Professor Gensler Gets an F on Crypto

An antagonistic SEC doesn't serve crypto or U.S. consumers, argues the Competitive Enterprise Institute's Paul H. Jossey.

AccessTimeIconJan 23, 2022 at 1:15 p.m. UTC
Updated May 11, 2023 at 3:51 p.m. UTC
AccessTimeIconJan 23, 2022 at 1:15 p.m. UTCUpdated May 11, 2023 at 3:51 p.m. UTCLayer 2
AccessTimeIconJan 23, 2022 at 1:15 p.m. UTCUpdated May 11, 2023 at 3:51 p.m. UTCLayer 2

Crypto insiders lauded Gary Gensler’s nomination to chair the Securities and Exchange Commission (SEC) last February. They thought the Massachusetts Institute of Technology professor who had taught blockchain classes would bring an enlightened approach to crypto compared with the scattershot, perplexed style of his predecessor, Jay Clayton.

But a year in, the professor gets an F in crypto guidance and leadership. He has encouraged the worst bureaucratic instincts of the federal government, deepened regulatory confusion and thwarted any hope of progress during his tenure – all while claiming the mantle of little-guy defender and public-interest protector.

Paul H. Jossey is an adjunct fellow at the Competitive Enterprise Institute and founder of Follow him on Twitter @thecrowdfundlaw.

Not everyone agrees with this assessment. The powerful, entrenched interests in Washington and beyond that oppose everything crypto are likely pleased with Gensler’s anti-crypto posture. These include certain Democratic senators, well-placed financial regulators and global central banking authorities.

Gensler compares his regulator role to that of football referees. “Imagine a football game without referees. Without fear of penalties, teams start to break rules. The game isn’t fair and maybe after a few minutes, it isn’t fun to watch,” he said. In reality, the referees are the only ones who know the rules. They won’t tell the teams what the rules are but still call a penalty on every play – the players discovering ex post facto the play was verboten.

Former acting Comptroller of the Currency Brian Brooks described the scene recently in congressional testimony: “What happens in the United States is you have a new crypto project and you walk into the SEC and you describe it in great detail and you ask for guidance and they say we can’t tell you and you list it at your own peril.”

This is particularly disheartening when the teams have plays the fans want to see. Although Gensler couches crypto edicts as protecting people against scams, many high-profile cases the SEC has prosecuted during his, and his predecessor’s, tenure had active, happy user bases. Kik, Telegram and ongoing cases against LBRY and XRP/Ripple alleged selling “unregistered” securities via a security type (investment contract) absent in the federal code and defined through a three-part test by the Supreme Court a year after World War II ended.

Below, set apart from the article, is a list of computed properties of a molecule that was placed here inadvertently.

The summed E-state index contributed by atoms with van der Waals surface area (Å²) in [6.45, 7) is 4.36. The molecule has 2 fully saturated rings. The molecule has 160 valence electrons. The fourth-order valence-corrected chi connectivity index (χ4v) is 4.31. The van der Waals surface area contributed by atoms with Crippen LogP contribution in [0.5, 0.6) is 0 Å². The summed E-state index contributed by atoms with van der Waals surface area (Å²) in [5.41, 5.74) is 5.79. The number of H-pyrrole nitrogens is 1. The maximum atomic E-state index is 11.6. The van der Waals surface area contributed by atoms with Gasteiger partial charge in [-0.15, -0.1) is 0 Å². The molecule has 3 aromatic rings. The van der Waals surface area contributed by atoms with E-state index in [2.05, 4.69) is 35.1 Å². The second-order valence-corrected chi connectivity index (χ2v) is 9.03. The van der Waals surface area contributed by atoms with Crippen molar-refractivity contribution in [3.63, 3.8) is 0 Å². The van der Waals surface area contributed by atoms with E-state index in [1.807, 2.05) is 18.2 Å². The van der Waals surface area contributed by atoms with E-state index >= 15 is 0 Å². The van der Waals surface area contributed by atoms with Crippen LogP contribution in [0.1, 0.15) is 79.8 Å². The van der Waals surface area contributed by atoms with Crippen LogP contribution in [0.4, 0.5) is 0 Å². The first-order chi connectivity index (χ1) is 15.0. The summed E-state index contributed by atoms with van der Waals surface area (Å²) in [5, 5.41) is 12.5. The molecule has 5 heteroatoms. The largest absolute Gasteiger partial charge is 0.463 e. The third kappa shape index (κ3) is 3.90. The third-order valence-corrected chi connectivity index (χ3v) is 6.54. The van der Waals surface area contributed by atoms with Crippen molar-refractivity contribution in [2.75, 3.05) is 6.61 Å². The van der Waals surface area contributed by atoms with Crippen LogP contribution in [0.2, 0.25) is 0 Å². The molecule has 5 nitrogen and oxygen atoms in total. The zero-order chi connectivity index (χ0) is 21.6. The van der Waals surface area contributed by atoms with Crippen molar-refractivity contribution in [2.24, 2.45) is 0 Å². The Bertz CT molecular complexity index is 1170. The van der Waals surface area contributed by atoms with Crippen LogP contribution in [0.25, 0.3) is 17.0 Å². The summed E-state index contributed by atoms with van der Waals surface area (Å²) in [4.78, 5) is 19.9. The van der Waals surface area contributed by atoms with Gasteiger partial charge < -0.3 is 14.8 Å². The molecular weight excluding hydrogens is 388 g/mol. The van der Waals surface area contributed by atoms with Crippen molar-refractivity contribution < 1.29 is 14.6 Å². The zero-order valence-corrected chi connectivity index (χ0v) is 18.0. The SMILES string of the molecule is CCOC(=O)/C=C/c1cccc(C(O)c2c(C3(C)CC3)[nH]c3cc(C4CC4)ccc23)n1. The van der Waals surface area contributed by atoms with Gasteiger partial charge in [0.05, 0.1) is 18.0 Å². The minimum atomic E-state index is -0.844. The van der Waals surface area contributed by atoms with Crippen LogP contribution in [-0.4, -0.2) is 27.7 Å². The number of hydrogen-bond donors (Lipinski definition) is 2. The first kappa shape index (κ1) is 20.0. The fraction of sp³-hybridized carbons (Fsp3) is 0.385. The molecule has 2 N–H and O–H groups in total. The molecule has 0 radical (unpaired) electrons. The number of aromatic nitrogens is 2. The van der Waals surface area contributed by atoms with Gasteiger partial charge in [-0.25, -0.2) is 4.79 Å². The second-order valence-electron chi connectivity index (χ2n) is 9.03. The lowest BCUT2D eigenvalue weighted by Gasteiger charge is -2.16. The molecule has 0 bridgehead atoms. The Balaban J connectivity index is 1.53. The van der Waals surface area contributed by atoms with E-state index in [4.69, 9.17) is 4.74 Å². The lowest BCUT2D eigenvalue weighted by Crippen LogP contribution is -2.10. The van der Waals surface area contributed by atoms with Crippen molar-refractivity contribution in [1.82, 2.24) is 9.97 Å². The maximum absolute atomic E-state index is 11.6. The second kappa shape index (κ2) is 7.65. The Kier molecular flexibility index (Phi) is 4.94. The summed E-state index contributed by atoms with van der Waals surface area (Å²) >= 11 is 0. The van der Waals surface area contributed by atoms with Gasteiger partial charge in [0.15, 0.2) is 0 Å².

Lawyer James Burnham speculates the Supreme Court would likely strike down similar securities rules today, perhaps if a challenge was brought before it by a crypto company, without a congressional mandate. But even if a lawsuit reaches the high court, an agency reprimand would already have required a company to spend gargantuan legal fees and endure years of litigation before even the chance to argue the case.

This is a bet most are unwilling to make. The SEC is not unaware of its ability to bleed defiant companies dry and force settlements before they obtain meaningful judicial review. As it stated in its 2018 budget request: “[T]he SEC’s litigation efforts also help the SEC obtain strong settlements in other cases by providing a credible trial threat and making it clear that the SEC will go deep into litigation and to trial, if necessary, in order to obtain appropriate relief.”

For his part, Gensler has directed the SEC Enforcement Division to discourage meetings with companies under investigation and eliminate “unnecessary process.”

Thus, the status quo is the worst of all worlds: rules that leave seasoned securities lawyers guessing, an agency that refuses any guidance besides lawsuits or threats thereof and an agency chairman requesting scores more enforcement attorneys and “plenary” authority to protect people who in many cases do not want it.

Does any of this serve the public interest?

Commissioner Hester Peirce described a previous era of “broken windows” theory compliance, where all alleged violations are prosecuted – no matter how negligible – at the SEC. She’s right, you might as well call it the “Sanctions and Enforcement” Commission.

Under Gensler, the SEC has declared a permanent crypto war. It has refused to approve any bitcoin spot exchange-traded products despite myriad applications, new projects are refused guidance and told to take their chances, and the chairman recently gave a speech one commentator called the “the most aggressive and hostile stance re U.S. crypto regulation to date from the SEC.”

An SEC this stroppy to crypto innovation may serve entrenched interests in Washington and other global financial destinations. Cynics suspect entrenched interests comprise Gensler’s real audience because they might help him ascend to Treasury Secretary or beyond. But an SEC antagonistic to crypto does nothing for the American public waiting to bet on new teams without the referees becoming the story.

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Paul Jossey

Paul H. Jossey is an adjunct fellow at the Competitive Enterprise. He is also founder of, which provides legal commentary on cryptocurrencies, equity crowdfunding, and the Securities and Exchange Commission.